How bearish are "death crosses" and oil crashes for the stock market


As I thought yesterday, mainstream financial media has “death cross” plastered all over the headlines. (A death cross is when the stock market’s 50 day moving average crosses below the 200 day moving average).
Here’s the definitive guide as to whether or not this is factually bearish for stocks.
Let’s determine the stock market’s most probable direction by objectively quantifying technical analysis. For reference, here’s the random probability of the U.S. stock market going up on any given day, week, or month.

*Probability ≠ certainty.

Are death crosses bearish for the stock market?

As I mentioned yesterday, the Russell 2000’s recent death cross isn’t consistently bearish for stocks.


The NASDAQ will make a death cross over the next few weeks.

This isn’t consistently bearish for the NASDAQ

The S&P 500 will eventually make a death cross too.

This isn’t consistently bearish for the S&P.

The Dow will eventually make a death cross too.

This isn’t consistently bearish for the Dow.

The overarching message is simple. When the stock market makes a death cross:

  1. It can face short term weakness over the next 1 month, but…
  2. This is not consistently bullish nor bearish for the medium term or long term.

It also doesn’t matter if the death cross occurs while the 200 day moving average is going up or down. Here’s what happens next to the Russell when it makes a death cross while its 200 dma is going down.

Oil’s decline

What makes the stock market’s recent decline really interesting is that while the stock market has fallen, oil has fallen even more. (The decline in oil has partially contributed to small caps’ underperformance). This has caused the S&P:oil ratio to rise.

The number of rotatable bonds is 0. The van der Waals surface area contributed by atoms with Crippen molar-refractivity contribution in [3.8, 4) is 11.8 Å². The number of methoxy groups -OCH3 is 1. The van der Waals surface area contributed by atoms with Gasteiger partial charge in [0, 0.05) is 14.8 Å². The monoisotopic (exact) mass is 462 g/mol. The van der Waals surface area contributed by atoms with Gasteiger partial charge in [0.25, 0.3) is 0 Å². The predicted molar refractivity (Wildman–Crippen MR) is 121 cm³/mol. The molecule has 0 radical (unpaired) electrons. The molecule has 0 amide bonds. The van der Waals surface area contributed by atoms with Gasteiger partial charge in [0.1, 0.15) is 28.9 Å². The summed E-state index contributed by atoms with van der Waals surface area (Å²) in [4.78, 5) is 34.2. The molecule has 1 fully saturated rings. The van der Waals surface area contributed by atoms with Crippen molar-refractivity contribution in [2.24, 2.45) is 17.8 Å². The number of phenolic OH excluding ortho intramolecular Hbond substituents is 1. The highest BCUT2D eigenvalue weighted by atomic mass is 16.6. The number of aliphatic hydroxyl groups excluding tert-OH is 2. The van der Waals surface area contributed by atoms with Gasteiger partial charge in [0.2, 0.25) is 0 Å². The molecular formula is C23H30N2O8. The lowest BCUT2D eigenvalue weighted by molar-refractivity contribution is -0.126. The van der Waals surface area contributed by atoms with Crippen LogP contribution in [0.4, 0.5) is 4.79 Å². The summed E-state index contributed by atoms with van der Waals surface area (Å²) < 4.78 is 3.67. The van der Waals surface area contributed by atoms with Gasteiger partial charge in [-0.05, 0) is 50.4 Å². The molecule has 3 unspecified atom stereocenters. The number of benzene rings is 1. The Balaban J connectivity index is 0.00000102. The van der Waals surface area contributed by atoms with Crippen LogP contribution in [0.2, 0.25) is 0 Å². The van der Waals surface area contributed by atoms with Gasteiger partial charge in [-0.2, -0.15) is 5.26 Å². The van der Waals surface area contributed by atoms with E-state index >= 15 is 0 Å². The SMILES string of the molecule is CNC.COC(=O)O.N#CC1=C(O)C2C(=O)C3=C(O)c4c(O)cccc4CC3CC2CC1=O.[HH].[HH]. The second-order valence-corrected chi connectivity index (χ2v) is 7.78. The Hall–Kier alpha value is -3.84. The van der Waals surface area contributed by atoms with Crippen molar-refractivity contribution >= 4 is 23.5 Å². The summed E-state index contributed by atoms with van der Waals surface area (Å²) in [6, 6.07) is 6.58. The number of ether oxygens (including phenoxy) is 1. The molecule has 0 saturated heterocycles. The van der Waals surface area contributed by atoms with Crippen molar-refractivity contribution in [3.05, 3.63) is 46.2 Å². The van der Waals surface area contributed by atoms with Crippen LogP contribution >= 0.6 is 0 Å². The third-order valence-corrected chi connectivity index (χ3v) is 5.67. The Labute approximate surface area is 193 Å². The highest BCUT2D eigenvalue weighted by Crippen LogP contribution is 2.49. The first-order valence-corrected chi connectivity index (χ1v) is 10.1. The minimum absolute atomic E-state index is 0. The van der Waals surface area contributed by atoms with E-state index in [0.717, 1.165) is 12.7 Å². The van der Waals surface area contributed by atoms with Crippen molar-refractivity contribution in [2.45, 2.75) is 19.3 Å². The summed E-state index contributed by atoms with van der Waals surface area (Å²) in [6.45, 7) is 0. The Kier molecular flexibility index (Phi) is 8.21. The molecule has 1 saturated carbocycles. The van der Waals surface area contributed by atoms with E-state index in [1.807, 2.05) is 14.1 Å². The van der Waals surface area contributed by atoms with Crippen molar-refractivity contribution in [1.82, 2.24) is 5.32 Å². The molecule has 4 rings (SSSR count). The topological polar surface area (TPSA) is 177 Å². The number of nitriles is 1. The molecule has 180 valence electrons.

Here’s what happens next to the S&P 500 when the S&P:oil ratio’s 14 day RSI exceeds 77
*Data from 1983 – present

As you can see, the S&P has a strong tendency to go up 9 months later.
Here’s what oil tends to do.

As you can see, oil is neither consistently bullish nor bearish.

Big gap up and downwards reversal

“Gap ups” are becoming more and more common nowadays thanks to globalization (more and more traders from Europe/Asia trading S&P futures).
The S&P on Wednesday gapped up more than 0.5% and then closed more than -0.7% below the previous day’s close.

Is this a bearish sign? Does this mean that the stock market “just can’t catch a bid”?
From 1962 – present, there has only been 1 other case in which the S&P gapped up more than 0.5% on the OPEN and then closed more than -0.7% below yesterday’s CLOSE


Let’s expand the sample size by relaxing the parameters.
Here’s what happened next when the S&P gapped up more than 0.4% on the OPEN and then closed more than -0.4% below yesterday’s CLOSE
*Data from 1962 – present

5 days in a row

The S&P has fallen 5 days in a row (again). That’s quite a lot of “down 5 days in a row”s in the past 30 days.
Here’s what happened next to the S&P 500 when it had more than 2 “down 5 days in a row” streaks (non-consecutive) in the past 30 days.

As you can see, this isn’t consistently bullish nor bearish for stocks
Click here to see yesterday’s market study

Conclusion

Our discretionary technical outlook remains the same:

  1. The current bull market will peak sometime in Q2 2019.
  2. The medium term remains bullish (i.e. trend for the next 6-9 months).
  3. The short-medium term leans bearish. There’s a >50% chance that the S&P will fall in the next few weeks.

Focus on the medium term and long term. The short term is usually just noise.
Our discretionary outlook is usually, but not always, a reflection of how we’re trading the markets right now. We trade based on our clear, quantitative trading models, such as the Medium-Long Term Model.
Members can see exactly how we’re trading the U.S. stock market right now based on our trading models.
Click here for more market studies

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